Archive for the ‘Potting On’ Category

Stuck Up A Gum Tree

Getting Sniffy About Eucalyptus…eucalyptus leaves

Gardeners are generally quite laid back as personalities – if it didn’t seem like stating the obvious the least horizontal would probably say it’s one of the main psychological perks of the hobby; the well-being derived from the physical processes involved and the close identification with the flow of the seasons.  It’s all in the nature of it… failure and success are as much part and parcel of gardening as life itself.  No matter how difficult last year’s experience may have been the coming of a new gardening season always reawakens a strong sense of optimism.

However, conserving shouldn’t always be aligned with a conservative outlook.  Gardeners have never had a beef about immigration – from Victorian plant collectors exploiting the less obvious wealth of the colonies to the latest semi-exotic introduced and available on a patio near you as a result of global warming – we can take or leave them all in our stride.

Invasive species are the blight on this accommodating picture.  Japanese Knotweed, Giant Hogweed and Curly Waterweed are an all over the place nuisance like three offspring of an ever growing family with no benefits.  And although not invasive in the same sense of the word  Eucalyptus is growing in infamy by just being there… and next year and the year after also just being there… only a damn sight bigger.

“Sending the guilty to Australia has a certain cultural karma to it don’t you think?”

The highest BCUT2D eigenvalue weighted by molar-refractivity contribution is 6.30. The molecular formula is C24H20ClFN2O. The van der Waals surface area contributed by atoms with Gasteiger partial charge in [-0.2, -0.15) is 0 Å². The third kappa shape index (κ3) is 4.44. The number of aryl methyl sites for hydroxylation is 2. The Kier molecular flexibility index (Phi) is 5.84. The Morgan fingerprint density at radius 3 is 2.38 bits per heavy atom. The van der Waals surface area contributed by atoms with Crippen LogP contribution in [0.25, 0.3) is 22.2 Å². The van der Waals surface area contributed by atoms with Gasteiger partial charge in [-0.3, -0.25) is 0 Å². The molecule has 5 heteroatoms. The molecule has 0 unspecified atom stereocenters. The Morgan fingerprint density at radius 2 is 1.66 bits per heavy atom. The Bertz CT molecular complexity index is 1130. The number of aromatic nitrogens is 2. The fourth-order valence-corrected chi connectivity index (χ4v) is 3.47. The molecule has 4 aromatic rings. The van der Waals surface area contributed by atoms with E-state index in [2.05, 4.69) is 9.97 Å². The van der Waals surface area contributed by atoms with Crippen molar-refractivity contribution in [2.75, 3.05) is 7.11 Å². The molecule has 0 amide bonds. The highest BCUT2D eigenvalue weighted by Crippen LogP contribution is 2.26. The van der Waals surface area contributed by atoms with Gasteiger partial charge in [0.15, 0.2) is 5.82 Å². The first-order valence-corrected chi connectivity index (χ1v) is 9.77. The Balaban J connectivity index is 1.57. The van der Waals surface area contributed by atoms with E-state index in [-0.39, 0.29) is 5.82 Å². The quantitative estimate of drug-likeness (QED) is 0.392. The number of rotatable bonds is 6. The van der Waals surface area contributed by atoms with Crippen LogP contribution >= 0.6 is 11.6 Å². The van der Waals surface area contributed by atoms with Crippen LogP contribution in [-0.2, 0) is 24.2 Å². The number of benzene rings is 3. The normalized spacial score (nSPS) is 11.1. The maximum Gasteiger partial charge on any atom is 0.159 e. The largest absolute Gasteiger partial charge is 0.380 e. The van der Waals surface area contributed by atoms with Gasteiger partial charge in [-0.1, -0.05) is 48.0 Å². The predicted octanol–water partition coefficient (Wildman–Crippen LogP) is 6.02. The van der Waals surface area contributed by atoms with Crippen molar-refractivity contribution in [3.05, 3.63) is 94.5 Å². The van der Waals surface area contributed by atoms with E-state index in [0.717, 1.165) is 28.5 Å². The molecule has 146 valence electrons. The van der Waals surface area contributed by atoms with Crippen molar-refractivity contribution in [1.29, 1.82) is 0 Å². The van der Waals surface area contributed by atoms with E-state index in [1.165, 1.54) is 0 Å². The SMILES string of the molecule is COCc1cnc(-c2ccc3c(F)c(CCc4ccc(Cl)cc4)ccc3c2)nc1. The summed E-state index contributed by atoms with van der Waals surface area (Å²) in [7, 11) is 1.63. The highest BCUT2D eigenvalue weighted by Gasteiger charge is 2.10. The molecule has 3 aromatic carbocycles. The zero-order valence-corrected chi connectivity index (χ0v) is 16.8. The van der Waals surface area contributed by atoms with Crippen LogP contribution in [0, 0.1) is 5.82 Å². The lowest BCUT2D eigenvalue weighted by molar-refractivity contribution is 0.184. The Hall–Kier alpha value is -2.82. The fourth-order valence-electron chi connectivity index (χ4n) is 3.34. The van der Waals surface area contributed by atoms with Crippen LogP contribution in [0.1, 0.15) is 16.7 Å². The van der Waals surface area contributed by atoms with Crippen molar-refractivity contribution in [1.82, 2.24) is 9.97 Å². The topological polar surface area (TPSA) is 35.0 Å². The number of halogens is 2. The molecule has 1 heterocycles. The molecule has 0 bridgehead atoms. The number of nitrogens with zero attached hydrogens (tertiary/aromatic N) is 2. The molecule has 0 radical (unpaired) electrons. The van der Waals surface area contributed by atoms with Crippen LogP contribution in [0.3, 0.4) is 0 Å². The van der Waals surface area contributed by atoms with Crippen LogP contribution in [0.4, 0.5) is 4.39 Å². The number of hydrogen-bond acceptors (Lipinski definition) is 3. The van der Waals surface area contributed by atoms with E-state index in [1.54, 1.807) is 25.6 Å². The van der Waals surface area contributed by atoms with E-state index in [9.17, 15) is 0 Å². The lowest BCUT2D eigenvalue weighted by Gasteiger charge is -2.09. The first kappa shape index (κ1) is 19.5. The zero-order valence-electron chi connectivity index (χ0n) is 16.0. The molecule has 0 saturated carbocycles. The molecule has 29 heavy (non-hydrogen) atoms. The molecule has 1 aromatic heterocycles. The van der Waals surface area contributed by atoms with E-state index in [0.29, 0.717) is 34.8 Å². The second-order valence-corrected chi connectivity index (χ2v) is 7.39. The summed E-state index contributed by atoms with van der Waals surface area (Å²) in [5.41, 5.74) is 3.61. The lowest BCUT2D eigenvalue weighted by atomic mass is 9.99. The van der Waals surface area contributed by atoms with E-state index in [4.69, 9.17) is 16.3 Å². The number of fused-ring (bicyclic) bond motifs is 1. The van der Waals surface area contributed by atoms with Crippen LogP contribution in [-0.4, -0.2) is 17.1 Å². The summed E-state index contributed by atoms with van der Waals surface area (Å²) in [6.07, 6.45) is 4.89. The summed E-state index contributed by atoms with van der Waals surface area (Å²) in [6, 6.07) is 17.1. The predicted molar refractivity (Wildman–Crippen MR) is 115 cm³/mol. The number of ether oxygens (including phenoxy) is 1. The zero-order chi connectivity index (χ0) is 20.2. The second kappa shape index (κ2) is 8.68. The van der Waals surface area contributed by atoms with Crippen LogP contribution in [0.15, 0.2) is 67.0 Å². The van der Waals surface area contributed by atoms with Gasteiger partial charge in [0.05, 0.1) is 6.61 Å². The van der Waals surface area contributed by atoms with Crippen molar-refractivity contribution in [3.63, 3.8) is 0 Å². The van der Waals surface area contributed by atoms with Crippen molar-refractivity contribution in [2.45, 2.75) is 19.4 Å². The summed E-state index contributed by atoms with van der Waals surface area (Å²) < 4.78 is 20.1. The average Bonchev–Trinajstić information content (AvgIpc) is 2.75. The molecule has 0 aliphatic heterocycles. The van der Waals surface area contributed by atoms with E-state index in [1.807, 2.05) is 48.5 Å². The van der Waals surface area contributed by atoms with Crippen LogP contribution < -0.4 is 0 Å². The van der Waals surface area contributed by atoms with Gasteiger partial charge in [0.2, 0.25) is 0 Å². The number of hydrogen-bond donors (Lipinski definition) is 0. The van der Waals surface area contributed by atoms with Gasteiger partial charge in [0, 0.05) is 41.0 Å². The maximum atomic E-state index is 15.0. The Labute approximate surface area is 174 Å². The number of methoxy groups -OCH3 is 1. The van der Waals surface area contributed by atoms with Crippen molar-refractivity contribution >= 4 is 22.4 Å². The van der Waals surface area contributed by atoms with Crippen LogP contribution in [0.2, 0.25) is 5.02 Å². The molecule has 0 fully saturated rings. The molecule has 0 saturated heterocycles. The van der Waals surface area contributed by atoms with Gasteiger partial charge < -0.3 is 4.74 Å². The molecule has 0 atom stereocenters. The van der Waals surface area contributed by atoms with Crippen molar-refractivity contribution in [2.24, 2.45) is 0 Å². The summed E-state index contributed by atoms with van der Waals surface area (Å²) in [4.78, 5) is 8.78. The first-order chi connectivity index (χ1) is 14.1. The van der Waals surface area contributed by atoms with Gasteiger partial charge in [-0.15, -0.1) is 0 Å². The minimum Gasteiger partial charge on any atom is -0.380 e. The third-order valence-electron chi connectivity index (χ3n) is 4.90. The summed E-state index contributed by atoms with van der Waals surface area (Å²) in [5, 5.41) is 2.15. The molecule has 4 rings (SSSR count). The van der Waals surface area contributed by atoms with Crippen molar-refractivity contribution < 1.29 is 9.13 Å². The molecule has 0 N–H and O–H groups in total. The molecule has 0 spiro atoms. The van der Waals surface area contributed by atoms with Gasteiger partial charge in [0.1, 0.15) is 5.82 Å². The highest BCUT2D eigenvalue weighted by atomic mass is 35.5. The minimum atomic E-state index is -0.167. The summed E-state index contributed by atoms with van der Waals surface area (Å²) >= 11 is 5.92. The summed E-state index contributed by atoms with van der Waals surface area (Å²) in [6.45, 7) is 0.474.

Eucalyptus is the new Leylandii – its rise and rise over a garden fence near you is like having a second feral child while the first is still in juvenile correction.  Yes… we know it looks great in its natural habitat – cue Waltzing Matilda, sun-bleached vistas of the bush, Kylie Minogue…………… oh sorry (ahem) and aah look at those cute koalas.  But on a grey wet autumn Wednesday in a Dagenham suburb hmmm…. then it’s akin to Antipodean body-builders – all big, butch and oily brash – hanging over the fence trying to impress your daughters with their physique while one of their branches flicks you the finger and another showers your precious garden with unwanted debris like the spray from a can of Fosters.

The problem with Eucalyptus is part and parcel of the lazy gardener syndrome but even more about lazy people in general.  It’s the sort of plant that appeals equally to the uninvolved gardener or the non-gardener – plaeucalyptusnt it and that’s it.  It’s the golden idea so beloved of copywriters of Sunday supplement gardening ads; of putting something in and it will somehow make itself at home without any need for correction or breaking sweat.

Perhaps the lazy simply apply the same hands-off criteria as to bringing up their kids?   The result nevertheless is always the same: others are left to reap the ‘benefit.’  In the case of Eucalyptus… an exciting new range of tidy-up tasks for your neighbours.   Along with directions to the toilets, the coffee shop, the caravan showroom, the garden machinery franchise and the seasonal Santa’s grotto a new sign should be erected for everyone’s benefit in the local Garden Centre –  THERE IS NO SUCH THING AS A LABOUR-FREE PLANT!